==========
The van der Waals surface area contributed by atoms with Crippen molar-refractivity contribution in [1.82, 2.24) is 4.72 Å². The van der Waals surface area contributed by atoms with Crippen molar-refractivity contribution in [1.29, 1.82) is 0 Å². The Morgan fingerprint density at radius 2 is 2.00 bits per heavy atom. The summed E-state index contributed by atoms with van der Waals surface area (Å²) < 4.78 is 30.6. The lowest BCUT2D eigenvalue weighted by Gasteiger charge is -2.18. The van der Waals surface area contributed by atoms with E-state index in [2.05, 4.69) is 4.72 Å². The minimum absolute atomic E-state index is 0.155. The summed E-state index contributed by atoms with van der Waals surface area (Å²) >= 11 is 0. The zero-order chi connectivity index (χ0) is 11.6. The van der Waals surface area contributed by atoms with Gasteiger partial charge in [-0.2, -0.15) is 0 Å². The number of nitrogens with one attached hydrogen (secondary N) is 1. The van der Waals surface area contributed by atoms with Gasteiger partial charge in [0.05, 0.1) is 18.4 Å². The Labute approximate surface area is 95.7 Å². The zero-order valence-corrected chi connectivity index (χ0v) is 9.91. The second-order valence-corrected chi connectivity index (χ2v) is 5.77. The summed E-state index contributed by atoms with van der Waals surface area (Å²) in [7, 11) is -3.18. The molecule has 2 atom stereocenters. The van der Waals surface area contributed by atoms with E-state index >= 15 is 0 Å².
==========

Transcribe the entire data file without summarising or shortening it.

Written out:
The van der Waals surface area contributed by atoms with Crippen molar-refractivity contribution in [1.82, 2.24) is 4.72 Å². The van der Waals surface area contributed by atoms with Crippen molar-refractivity contribution in [1.29, 1.82) is 0 Å². The Morgan fingerprint density at radius 2 is 2.00 bits per heavy atom. The summed E-state index contributed by atoms with van der Waals surface area (Å²) < 4.78 is 30.6. The lowest BCUT2D eigenvalue weighted by Gasteiger charge is -2.18. The van der Waals surface area contributed by atoms with E-state index in [2.05, 4.69) is 4.72 Å². The minimum absolute atomic E-state index is 0.155. The summed E-state index contributed by atoms with van der Waals surface area (Å²) >= 11 is 0. The zero-order chi connectivity index (χ0) is 11.6. The van der Waals surface area contributed by atoms with Gasteiger partial charge in [-0.2, -0.15) is 0 Å². The number of nitrogens with one attached hydrogen (secondary N) is 1. The van der Waals surface area contributed by atoms with Gasteiger partial charge in [0.05, 0.1) is 18.4 Å². The Labute approximate surface area is 95.7 Å². The zero-order valence-corrected chi connectivity index (χ0v) is 9.91. The second-order valence-corrected chi connectivity index (χ2v) is 5.77. The summed E-state index contributed by atoms with van der Waals surface area (Å²) in [7, 11) is -3.18. The molecule has 2 atom stereocenters. The van der Waals surface area contributed by atoms with E-state index >= 15 is 0 Å².